The Orphan Master’s Son

Movel of the Month

The Orphan Master's SonListening to this book was a little difficult because of the topic.  I mention this point because of the torture and prison scenes, interrogations, lies, conspiracies and political heat that takes place in the novel.  It is a story that might appeal to men more than women.  This is not to say that females wouldn’t enjoy Johnson’s work but I found it difficult to follow at certain moments (especially when Pak Jun Do poses as Commander Ga and everyone plays along—including the fearless leader).  From learning to kill and kidnap, to being a fisherman on a vessel, then taking another man’s identity, Pak Jun Do lives a hard life.   At times, it can get a little confusing.  Following Pak Jun Do in his footsteps is never boring but his experiences may be more interesting to the male population.  What got me angry is the time period.  It takes place in contemporary North Korea and it boggles my mind as to how a government can still be so controlling over their people.  It is portrayed as a nation which disregards and disrespects America’s beliefs, while punishing those who may have swayed away from the great leader’s rules.  Anyone not showing enough patriotism is locked away or even killed.  Yet, there are still so many countries that act like this, so I shouldn’t be surprised.  Actually, it may be the realness of the story that draws readers in.  Nevertheless, it is an intriguing novel that will satisfy those who enjoy foreign politics, stolen identities and kidnappers.

HisLit title read-alikes:
If you liked this book, here are other ones that you may be interested in:
A Constellation of Vital Phenomena by Anthony Marra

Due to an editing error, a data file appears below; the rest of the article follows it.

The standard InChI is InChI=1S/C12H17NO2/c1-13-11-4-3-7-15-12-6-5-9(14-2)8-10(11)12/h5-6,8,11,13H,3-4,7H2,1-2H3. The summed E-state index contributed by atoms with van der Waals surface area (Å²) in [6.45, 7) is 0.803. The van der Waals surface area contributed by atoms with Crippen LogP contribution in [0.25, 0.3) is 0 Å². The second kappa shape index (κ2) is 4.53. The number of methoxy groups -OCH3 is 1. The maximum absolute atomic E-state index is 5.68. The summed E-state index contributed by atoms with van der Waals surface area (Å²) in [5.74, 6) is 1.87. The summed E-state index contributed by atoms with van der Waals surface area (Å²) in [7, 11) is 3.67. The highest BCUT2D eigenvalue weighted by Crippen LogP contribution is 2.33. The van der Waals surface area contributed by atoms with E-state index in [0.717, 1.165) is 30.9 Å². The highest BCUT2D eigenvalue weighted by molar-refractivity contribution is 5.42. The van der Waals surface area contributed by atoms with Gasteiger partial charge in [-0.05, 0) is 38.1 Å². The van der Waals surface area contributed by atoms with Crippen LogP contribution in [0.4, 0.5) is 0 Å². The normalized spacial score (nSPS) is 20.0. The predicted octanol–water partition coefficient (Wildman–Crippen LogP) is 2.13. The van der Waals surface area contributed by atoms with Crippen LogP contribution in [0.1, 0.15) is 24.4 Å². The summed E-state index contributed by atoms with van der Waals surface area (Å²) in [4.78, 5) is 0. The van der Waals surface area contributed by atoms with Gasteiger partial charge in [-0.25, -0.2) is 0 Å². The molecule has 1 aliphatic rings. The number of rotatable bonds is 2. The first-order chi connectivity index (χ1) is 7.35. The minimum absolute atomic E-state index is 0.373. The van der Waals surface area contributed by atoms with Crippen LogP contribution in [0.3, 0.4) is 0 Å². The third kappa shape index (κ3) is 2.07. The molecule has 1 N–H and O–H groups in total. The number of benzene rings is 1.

The Palace of Dreams by Ismail Kadare
The Secret Agent by Joseph Conrad

HisLit author read-alikes:
Want to read other authors who have a similar style to Johnson?  See the following suggestions:
-E.M. Forster (Just as with Johnson, Forster’s forte is the exploration of human nature as illustrated through human interaction, so his stories primarily focus on relationships within a particular social construct.  Start with Howard’s End.)
-George Saunders (Fans of Johnson will like the witty, surreal, and imaginative fiction of award-winning author George Saunders, who mocks the absurdity of modern society while recognizing the tragic circumstances of those who live within it.  He satirizes consumer culture, ruthless politicians, and the banality of life with darkly humorous fables.  Start with CivilWarLand in Bad Decline.)
-Denis Johnson (he writes offbeat, introspective, and realistic stories about outsiders and misfits trying to find their place in contemporary America.  These loosely plotted, character-driven tales feature well-developed, frequently pathetic eccentrics involved in desperate crimes, absurd and brutal wars, and aimless wandering.  Start with Tree of Smoke.)

Sometimes people are driven to dark drama.  After all, there is a time and place for everything.  The Orphan Master’s Son is a clever book that will get you thinking and also make you grateful for living in a more democratic society.  Enjoy reading and Happy Father’s Day!




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